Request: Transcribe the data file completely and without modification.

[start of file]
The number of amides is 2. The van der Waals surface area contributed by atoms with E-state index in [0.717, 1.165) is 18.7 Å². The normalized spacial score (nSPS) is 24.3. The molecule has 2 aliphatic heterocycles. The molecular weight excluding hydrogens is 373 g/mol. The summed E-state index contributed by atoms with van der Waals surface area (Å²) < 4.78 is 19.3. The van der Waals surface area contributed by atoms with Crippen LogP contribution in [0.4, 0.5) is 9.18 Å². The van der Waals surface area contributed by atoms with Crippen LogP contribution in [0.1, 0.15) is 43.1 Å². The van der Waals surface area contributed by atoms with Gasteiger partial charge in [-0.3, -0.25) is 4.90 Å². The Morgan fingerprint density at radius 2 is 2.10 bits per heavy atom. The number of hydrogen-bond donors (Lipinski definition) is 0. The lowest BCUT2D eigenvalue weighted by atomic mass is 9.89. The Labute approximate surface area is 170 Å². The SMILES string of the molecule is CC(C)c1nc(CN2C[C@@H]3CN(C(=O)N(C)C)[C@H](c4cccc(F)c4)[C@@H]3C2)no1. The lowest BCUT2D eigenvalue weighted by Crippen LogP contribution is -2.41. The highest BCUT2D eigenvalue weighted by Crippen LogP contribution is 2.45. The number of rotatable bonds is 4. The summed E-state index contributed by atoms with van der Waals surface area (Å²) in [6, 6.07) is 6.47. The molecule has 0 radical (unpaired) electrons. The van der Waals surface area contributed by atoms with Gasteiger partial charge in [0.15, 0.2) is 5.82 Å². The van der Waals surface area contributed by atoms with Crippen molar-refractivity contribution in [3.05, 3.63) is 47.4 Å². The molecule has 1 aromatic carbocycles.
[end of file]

The number of amides is 2. The van der Waals surface area contributed by atoms with E-state index in [0.717, 1.165) is 18.7 Å². The normalized spacial score (nSPS) is 24.3. The molecule has 2 aliphatic heterocycles. The molecular weight excluding hydrogens is 373 g/mol. The summed E-state index contributed by atoms with van der Waals surface area (Å²) < 4.78 is 19.3. The van der Waals surface area contributed by atoms with Crippen LogP contribution in [0.4, 0.5) is 9.18 Å². The van der Waals surface area contributed by atoms with Crippen LogP contribution in [0.1, 0.15) is 43.1 Å². The van der Waals surface area contributed by atoms with Gasteiger partial charge in [-0.3, -0.25) is 4.90 Å². The Morgan fingerprint density at radius 2 is 2.10 bits per heavy atom. The number of hydrogen-bond donors (Lipinski definition) is 0. The lowest BCUT2D eigenvalue weighted by atomic mass is 9.89. The Labute approximate surface area is 170 Å². The SMILES string of the molecule is CC(C)c1nc(CN2C[C@@H]3CN(C(=O)N(C)C)[C@H](c4cccc(F)c4)[C@@H]3C2)no1. The lowest BCUT2D eigenvalue weighted by Crippen LogP contribution is -2.41. The highest BCUT2D eigenvalue weighted by Crippen LogP contribution is 2.45. The number of rotatable bonds is 4. The summed E-state index contributed by atoms with van der Waals surface area (Å²) in [6, 6.07) is 6.47. The molecule has 0 radical (unpaired) electrons. The van der Waals surface area contributed by atoms with Gasteiger partial charge in [0.15, 0.2) is 5.82 Å². The van der Waals surface area contributed by atoms with Crippen molar-refractivity contribution in [3.05, 3.63) is 47.4 Å². The molecule has 1 aromatic carbocycles.